The district court denied the Daubert motion, but rejected the testimony as insufficient on the issue of general causation.  Safe approach in a bench trial, here it and then decide. The ruling came pursuant to Rule 52(c), which states that a trial court can enter judgment after hearing evidence on only one issue, provided the party against whom judgment has been entered is fully heard. (The appeals court rejected the plaintiffs' argument that they were not fully heard on causation: The plaintiffs asserted they would have called two other witnesses to testify, but those witnesses were not relevant to causation because their testimony would principally address the issue of contamination.) Interestingly, the United States did not offer an alternate source of causation but merely asserted that SV40 did not cause brain tumors and offered expert testimony to that effect.

Although Dr. Gazdar testified that it was his opinion that to a reasonable degree of medical certainty SV40 plays a causal role in the formation of medulloblastomas, the Court decided that the plaintiffs had not met their burden of proof on causation. Specifically, the Court found that Dr. Gazdar's testimony failed to satisfy the “Bradford Hill” criteria. The Bradford Hill criteria are broadly accepted criteria for evaluating general causation based on epidemiology;  they are: (1) Strength of Association, (2) Consistency, (3) Specificity, (4) Temporality, (5) Biologic Gradient, (6) Plausibility, (7) Coherence, (8) Experimental Evidence, and (9) Analogy.

On appeal, the Third Circuit observed that causation is an essential part of the plaintiffs' negligence claim. Based upon its thorough consideration of the record evidence, the Third Circuit could not say that the district court clearly erred in its findings of fact or that it erred in concluding that the Gannons had not met their burden of proof on the issue of causation.
 

  • The Court relied upon the fact that all three defense experts used established scientific frameworks and cited both biological and epidemiological evidence. Each of those experts opined that the evidence did not support the conclusion that SV40 causes human cancer.
  • The Court relied upon a 2003 Institute of Medicine report, which concluded that “ ‘the evidence is inadequate to accept or reject a causal relationship’ “ between SV40 and cancer.
  • Dr. Gazdar, the plaintiffs' expert, testified that he agreed that current epidemiological evidence does not support the conclusion that SV40 causes brain cancer.
  • He relied upon testing on rodents, which defense experts stated were not a good brain model for humans; even Dr. Gazdar admitted the results could not necessarily be extrapolated to humans.

Most importantly, the court considered each of the nine Bradford Hill criteria for causation and found that Dr. Gazdar's opinion did not meet the criteria.  The general causation opinion was thus rejected on the merits.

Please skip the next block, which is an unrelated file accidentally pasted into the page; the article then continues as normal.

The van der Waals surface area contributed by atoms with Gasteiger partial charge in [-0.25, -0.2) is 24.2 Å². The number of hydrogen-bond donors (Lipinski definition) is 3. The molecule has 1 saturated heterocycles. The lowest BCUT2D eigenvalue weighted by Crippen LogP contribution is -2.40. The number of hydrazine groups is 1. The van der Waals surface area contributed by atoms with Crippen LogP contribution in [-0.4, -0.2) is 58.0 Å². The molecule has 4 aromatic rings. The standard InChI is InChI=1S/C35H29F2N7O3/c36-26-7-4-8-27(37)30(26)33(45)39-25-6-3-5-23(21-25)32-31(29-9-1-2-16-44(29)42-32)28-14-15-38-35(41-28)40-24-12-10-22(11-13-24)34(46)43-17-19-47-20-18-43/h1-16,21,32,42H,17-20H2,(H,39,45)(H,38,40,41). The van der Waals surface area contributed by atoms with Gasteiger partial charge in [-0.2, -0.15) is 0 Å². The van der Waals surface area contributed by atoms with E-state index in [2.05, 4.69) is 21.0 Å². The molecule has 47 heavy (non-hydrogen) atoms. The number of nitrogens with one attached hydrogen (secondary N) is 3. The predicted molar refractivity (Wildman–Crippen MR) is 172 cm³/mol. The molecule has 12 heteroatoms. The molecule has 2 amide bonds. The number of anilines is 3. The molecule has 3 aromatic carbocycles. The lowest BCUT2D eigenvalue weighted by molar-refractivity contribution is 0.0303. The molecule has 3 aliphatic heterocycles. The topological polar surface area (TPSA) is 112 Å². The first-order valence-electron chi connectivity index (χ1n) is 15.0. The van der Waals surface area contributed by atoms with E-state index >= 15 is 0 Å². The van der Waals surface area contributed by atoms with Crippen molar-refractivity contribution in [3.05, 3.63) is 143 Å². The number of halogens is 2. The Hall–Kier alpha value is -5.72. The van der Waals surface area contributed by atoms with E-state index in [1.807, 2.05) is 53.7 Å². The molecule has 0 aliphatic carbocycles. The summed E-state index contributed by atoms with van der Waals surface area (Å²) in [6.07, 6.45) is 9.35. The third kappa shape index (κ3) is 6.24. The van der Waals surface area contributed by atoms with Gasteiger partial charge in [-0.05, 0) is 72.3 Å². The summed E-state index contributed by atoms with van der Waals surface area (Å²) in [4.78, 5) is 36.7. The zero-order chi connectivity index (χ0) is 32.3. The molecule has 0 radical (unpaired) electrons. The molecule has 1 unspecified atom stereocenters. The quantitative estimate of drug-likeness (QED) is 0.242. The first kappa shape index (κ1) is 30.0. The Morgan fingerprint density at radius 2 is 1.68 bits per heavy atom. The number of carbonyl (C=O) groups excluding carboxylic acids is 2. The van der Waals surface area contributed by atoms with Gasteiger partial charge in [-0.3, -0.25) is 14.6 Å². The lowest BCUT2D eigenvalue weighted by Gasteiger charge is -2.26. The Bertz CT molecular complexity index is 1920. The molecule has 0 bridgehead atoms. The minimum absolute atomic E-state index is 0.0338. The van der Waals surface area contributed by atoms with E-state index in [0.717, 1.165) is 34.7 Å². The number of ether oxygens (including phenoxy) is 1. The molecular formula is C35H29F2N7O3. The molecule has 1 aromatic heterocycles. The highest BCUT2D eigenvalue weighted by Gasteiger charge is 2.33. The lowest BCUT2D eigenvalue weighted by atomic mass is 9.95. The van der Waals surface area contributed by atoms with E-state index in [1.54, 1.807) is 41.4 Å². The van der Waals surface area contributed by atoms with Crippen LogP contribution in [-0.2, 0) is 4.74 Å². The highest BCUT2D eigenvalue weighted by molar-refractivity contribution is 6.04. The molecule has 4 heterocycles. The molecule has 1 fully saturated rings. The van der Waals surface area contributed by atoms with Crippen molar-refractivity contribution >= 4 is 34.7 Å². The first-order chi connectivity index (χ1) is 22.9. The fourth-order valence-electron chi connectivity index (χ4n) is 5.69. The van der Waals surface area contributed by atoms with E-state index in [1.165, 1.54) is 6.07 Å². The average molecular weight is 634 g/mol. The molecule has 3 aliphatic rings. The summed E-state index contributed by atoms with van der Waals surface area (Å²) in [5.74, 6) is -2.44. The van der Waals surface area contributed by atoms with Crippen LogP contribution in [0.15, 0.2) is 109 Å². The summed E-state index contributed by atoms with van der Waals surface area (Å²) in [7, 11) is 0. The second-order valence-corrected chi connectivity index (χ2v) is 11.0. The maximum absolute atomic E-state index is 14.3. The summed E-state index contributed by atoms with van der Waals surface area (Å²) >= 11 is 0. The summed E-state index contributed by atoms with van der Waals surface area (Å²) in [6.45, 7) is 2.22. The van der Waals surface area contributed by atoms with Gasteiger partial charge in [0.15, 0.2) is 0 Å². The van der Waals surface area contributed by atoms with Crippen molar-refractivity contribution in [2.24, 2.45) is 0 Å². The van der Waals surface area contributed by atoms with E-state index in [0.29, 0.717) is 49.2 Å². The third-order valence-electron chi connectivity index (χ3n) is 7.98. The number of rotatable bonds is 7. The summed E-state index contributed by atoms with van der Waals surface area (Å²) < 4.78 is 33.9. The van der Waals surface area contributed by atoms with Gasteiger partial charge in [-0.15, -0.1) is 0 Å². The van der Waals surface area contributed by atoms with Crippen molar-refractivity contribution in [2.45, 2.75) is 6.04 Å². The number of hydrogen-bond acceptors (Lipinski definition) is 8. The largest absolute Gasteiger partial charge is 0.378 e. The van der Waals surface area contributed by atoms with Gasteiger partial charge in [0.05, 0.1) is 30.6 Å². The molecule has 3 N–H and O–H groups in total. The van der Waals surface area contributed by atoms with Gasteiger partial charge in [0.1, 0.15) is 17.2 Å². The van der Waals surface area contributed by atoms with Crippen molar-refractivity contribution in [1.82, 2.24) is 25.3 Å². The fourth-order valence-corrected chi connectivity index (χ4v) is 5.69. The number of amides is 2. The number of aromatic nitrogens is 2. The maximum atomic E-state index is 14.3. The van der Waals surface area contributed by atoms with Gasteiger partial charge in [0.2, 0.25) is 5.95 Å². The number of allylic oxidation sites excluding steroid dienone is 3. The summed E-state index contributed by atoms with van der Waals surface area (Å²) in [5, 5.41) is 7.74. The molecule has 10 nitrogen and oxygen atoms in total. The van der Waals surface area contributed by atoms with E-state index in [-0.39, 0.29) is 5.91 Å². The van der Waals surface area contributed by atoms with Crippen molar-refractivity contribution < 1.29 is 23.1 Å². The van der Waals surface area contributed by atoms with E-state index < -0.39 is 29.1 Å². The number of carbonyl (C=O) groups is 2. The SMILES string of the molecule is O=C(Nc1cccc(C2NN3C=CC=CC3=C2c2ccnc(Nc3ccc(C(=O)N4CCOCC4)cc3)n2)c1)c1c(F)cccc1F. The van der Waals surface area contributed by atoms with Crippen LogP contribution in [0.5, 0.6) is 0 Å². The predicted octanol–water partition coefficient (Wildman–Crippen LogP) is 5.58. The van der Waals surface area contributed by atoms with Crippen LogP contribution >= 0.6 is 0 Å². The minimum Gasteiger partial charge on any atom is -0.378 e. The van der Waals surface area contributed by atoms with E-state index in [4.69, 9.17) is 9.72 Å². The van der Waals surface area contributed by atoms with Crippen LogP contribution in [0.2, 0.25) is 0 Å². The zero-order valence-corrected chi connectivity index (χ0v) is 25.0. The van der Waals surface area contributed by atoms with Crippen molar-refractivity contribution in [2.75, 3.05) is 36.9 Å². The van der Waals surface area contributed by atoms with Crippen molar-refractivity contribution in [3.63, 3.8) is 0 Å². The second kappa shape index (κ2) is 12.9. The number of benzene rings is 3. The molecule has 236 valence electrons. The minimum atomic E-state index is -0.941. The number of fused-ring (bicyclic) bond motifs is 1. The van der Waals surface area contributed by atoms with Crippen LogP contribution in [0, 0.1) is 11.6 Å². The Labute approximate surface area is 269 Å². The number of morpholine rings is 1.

Eighth Circuit Affirms Exclusion Of Causation Expert In Toxic Tort Case

The 8th Circuit has upheld the trial court’s decision that a plaintiff who alleged she was injured by drinking water from a bottle filled with freon did not have adequate and valid expert evidence of causation. Bland v. Verizon Wireless, 2008 WL 3474178 (8th Cir. August 14, 2008).

Plaintiff alleged that she inadvertently left her water bottle behind in a store, and an employee of defendant sprayed compressed air into her water bottle “as a joke,” believing the water bottle belonged to a fellow employee. At home, plaintiff opened the bottle which “made a-kind of pressurized noise.” She took a drink, then decided to smell the contents, taking a big whiff which made her cough. She then allegedly took another drink.

Plaintiff later reported to her doctor that after drinking from the bottle she coughed, which persisted for nearly an hour. She also described a “sore sensation in her throat” and for the next few days a “raspy sensation in her lungs.” Plaintiff alleged she developed a headache which persisted for about two weeks. Later testing at the University of Iowa Lab determined the bottle contained 820 parts per million (ppm) (.08%) of difluoroethane, a freon compound.

Plaintiff was later seen by a Dr. Sprince, complaining of shortness of breath when running. Her lung function test results were basically normal. Dr. Sprince eventually diagnosed her as having “exercise-induced asthma.” Dr. Sprince later theorized that “[b]ased on the initial clinical findings, [a] strong temporal relationship between the inhalation of freon and the occurrence of respiratory symptoms, and the subsequent response to pre-exercise treatment with inhaled bronchodilator” that plaintiff's exercise-induced asthma was caused by the inhalation of freon.

Plaintiff sought to use the testimony of this treating physician, Dr. Sprince, to establish a causal link between inhalation of freon and the alleged exercise-induced asthma. The district court excluded Dr. Sprince's testimony because Dr. Sprince's proffered testimony as to causation did not satisfy the standards for admission of expert scientific testimony under Daubert.

The 8th Circuit affirmed, noting first that a treating physician's expert opinion on causation is subject to the same standards of scientific reliability that govern the expert opinions of physicians hired solely for purposes of litigation.

The first problem with Dr. Sprince's causation testimony was that she failed scientifically to eliminate other possible causes as part of her differential diagnosis. In particular, her own testimony acknowledged the cause of exercise-induced asthma in the majority of cases is unknown. Where the cause of the condition is unknown in the majority of cases, an expert cannot properly conclude, based upon a simple differential diagnosis, that exposure, here to freon, was the most probable cause of the injury. As a practical matter, Dr. Sprince's causation opinion could not possibly be based upon a reasonable degree of medical certainty. Where the majority of cases of exercise-induced asthma have no known cause, and where Dr. Sprince failed to do an investigation and analysis of plaintiff's home or other environments in search of other possible causes, the district court did not abuse its discretion in determining Dr. Sprince's differential diagnosis did not satisfy Daubert.